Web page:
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Should you enter a writing contest?

Alessandra Torre, NYT Bestselling author and Inkers Con co-founder

What does it mean to be an “award-winning” author?

It depends. Similar to the “bestselling author” moniker, readers have grown unimpressed by this title, unless it comes from a highly reputable (and recognizable) source.

Authors are often frantic for some feedback on their books, and while some contests send back opinion letters of every entry, most do not. Research each competition that you enter carefully, especially if they are charging an entry fee. If you do win a smaller competition – rejoice! But don’t expect massive book sales or print deals as a result.

Often the exposure of smaller competitions is limited, and a win doesn’t necessarily translate into sales. There are a lot of fly-by-night book awards out there that will happily take your entry fee – so be careful where and how you spend your hard-earned money.

If you’re contemplating entering your book in a competition, here are some tips to help you navigate the process.

Make sure it’s a reputable and respected award. There aren’t a lot of these and they are much harder to win–but if you do, it’s an award that could gain you interest from publishers (foreign and domestic), publicity, book sales, and prizes.

Before you enter a contest, take the time to research the organization behind it and read up on past winners and finalists. Look for contests that are established and well-regarded in the writing and reading community.

Be aware that many of the awards (Nobel, Women’s Prize for Fiction, Booker Prize, Pulitzer) are not available for self-published books. As a self-published author myself – I know! I feel your frustration. But there are other great awards you can apply for. BookBub compiled a great list here.

Here’s a quick list of some top awards by genre:

  • Romance: Vivian
  • Fantasy/Science Fiction: The Hugo Award, The Nebula Awards
  • LGBTQ: Lambda Literary Awards
  • Horror: Bram Stoker Award
  • Mystery: The Edgar Awards, The Daggers
  • Young Adult: Michael L. Printz, The Morris Award
  • Children: Newbery Medal
  • Christian: The Christy Awards
  • Not genre-specific, but still highly respected: IndieReader Discovery Awards and the Writers Digest Awards

Of course, the more distinguished the award, the more competition you will face–but that’s okay! You should pat yourself on the back just for having the confidence (and the book!) to enter.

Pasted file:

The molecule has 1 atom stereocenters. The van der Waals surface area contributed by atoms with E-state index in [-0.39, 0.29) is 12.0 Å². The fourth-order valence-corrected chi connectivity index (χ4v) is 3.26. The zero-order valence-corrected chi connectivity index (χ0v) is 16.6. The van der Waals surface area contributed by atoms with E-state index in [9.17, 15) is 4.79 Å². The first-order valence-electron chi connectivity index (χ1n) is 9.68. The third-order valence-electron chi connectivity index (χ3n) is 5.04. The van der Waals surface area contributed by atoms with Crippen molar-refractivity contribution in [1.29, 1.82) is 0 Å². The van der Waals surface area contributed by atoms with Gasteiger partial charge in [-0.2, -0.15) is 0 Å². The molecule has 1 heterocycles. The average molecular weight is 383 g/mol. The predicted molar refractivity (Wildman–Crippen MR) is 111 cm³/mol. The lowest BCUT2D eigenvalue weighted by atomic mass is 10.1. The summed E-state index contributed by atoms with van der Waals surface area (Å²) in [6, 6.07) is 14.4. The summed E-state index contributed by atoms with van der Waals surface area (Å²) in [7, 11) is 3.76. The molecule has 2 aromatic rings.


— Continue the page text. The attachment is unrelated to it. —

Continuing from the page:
Check that your book will qualify. Every award will have submission requirements, and it’s important for you to review those carefully to make sure that your book qualifies for the award. Some potential requirements include:

  • genre or sub-genre
  • publication date
  • author experience level
  • traditionally or self-published book
  • length of work

Review the submission process carefully. This is a bit of a no-brainer, but make sure that your book is formatted in the manner requested, that you submit your application on time, and that you provide everything that is required. Failing to follow the guidelines can lead to your submission being automatically disqualified.

Get feedback on your manuscript before entering. You will only have one opportunity to enter, so make sure that your book is as polished and developed as possible. Whether it’s through paid editors or free beta readers, getting outside feedback on your manuscript first can help you identify areas that need improvement and increase your chances of success.

Watch your dollars. The entry fees on these contests can add up quickly. Before you throw a lot of money away, ask yourself if this is the best use of these funds. Some contests give feedback for every entry (that’s awesome!), but others do not. Make sure you understand what you are getting in each circumstance.

Be patient and kind to your book. Unfortunately, not every submission will be accepted, and it is important to be prepared for rejection. If you win – celebrate in high fashion! But don’t be too hard on yourself or your book. Judges are influenced by their personal preference and if they don’t immediately see the brilliance of your book, that doesn’t mean that thousands (or millions) of readers won’t fall in love with it.

Hopefully this information helps you to navigate the idea or process of entering a book competition. Even if you don’t every enter (or win) a contest, if you’ve made it to THE END of your novel, you’re a huge winner in my book. Give yourself a pat on the back, crack open your favorite drink, relax back and bask in the awesomeness that is you.

Happy winning!


P.S. The upcoming 2024 conference offers dozens of brand new classes, Q&As, author discussions and more! Join us in Dallas or online!